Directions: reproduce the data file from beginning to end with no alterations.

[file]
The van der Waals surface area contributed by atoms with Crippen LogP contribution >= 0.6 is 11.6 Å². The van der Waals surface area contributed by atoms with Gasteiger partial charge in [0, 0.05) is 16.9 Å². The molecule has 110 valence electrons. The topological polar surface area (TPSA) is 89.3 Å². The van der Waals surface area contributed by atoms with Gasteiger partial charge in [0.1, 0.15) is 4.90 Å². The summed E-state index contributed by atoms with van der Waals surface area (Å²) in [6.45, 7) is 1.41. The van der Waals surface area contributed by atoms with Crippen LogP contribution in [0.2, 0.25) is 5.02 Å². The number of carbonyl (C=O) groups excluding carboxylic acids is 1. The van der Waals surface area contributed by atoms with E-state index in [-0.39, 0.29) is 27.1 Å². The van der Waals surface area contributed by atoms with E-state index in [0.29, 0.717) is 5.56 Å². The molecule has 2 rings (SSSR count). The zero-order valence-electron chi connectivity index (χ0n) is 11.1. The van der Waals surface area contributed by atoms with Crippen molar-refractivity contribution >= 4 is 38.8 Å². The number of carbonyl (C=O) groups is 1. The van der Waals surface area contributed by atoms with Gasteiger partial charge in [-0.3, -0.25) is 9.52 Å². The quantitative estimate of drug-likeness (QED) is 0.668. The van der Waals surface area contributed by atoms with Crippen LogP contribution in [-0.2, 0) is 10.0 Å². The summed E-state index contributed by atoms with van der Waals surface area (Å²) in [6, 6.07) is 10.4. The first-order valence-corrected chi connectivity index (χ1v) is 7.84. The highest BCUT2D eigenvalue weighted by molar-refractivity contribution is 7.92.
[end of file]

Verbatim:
The van der Waals surface area contributed by atoms with Crippen LogP contribution >= 0.6 is 11.6 Å². The van der Waals surface area contributed by atoms with Gasteiger partial charge in [0, 0.05) is 16.9 Å². The molecule has 110 valence electrons. The topological polar surface area (TPSA) is 89.3 Å². The van der Waals surface area contributed by atoms with Gasteiger partial charge in [0.1, 0.15) is 4.90 Å². The summed E-state index contributed by atoms with van der Waals surface area (Å²) in [6.45, 7) is 1.41. The van der Waals surface area contributed by atoms with Crippen LogP contribution in [0.2, 0.25) is 5.02 Å². The number of carbonyl (C=O) groups excluding carboxylic acids is 1. The van der Waals surface area contributed by atoms with E-state index in [-0.39, 0.29) is 27.1 Å². The van der Waals surface area contributed by atoms with E-state index in [0.29, 0.717) is 5.56 Å². The molecule has 2 rings (SSSR count). The zero-order valence-electron chi connectivity index (χ0n) is 11.1. The van der Waals surface area contributed by atoms with Crippen molar-refractivity contribution >= 4 is 38.8 Å². The number of carbonyl (C=O) groups is 1. The van der Waals surface area contributed by atoms with Gasteiger partial charge in [-0.3, -0.25) is 9.52 Å². The quantitative estimate of drug-likeness (QED) is 0.668. The van der Waals surface area contributed by atoms with Crippen LogP contribution in [-0.2, 0) is 10.0 Å². The summed E-state index contributed by atoms with van der Waals surface area (Å²) in [6, 6.07) is 10.4. The first-order valence-corrected chi connectivity index (χ1v) is 7.84. The highest BCUT2D eigenvalue weighted by molar-refractivity contribution is 7.92.